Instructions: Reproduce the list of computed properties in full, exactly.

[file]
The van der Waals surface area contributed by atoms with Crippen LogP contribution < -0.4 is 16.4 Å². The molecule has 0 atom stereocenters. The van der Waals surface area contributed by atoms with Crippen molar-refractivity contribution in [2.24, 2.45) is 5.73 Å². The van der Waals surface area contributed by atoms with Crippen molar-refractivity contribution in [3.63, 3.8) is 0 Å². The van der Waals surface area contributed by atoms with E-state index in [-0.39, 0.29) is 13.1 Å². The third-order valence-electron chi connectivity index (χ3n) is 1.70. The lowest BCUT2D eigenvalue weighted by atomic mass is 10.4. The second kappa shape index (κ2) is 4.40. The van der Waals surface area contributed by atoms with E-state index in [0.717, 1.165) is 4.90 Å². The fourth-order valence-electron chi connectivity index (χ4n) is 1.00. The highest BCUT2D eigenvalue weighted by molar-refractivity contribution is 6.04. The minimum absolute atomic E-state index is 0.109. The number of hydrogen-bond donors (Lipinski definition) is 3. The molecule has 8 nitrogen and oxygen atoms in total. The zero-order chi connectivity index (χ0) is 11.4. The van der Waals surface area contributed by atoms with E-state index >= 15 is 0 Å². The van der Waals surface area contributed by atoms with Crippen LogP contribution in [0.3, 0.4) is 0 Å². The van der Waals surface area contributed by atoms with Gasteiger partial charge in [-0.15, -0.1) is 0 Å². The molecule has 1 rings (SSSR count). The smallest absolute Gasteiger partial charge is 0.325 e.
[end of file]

The van der Waals surface area contributed by atoms with Crippen LogP contribution < -0.4 is 16.4 Å². The molecule has 0 atom stereocenters. The van der Waals surface area contributed by atoms with Crippen molar-refractivity contribution in [2.24, 2.45) is 5.73 Å². The van der Waals surface area contributed by atoms with Crippen molar-refractivity contribution in [3.63, 3.8) is 0 Å². The van der Waals surface area contributed by atoms with E-state index in [-0.39, 0.29) is 13.1 Å². The third-order valence-electron chi connectivity index (χ3n) is 1.70. The lowest BCUT2D eigenvalue weighted by atomic mass is 10.4. The second kappa shape index (κ2) is 4.40. The van der Waals surface area contributed by atoms with E-state index in [0.717, 1.165) is 4.90 Å². The fourth-order valence-electron chi connectivity index (χ4n) is 1.00. The highest BCUT2D eigenvalue weighted by molar-refractivity contribution is 6.04. The minimum absolute atomic E-state index is 0.109. The number of hydrogen-bond donors (Lipinski definition) is 3. The molecule has 8 nitrogen and oxygen atoms in total. The zero-order chi connectivity index (χ0) is 11.4. The van der Waals surface area contributed by atoms with E-state index >= 15 is 0 Å². The van der Waals surface area contributed by atoms with Crippen LogP contribution in [0.3, 0.4) is 0 Å². The van der Waals surface area contributed by atoms with Gasteiger partial charge in [-0.15, -0.1) is 0 Å². The molecule has 1 rings (SSSR count). The smallest absolute Gasteiger partial charge is 0.325 e.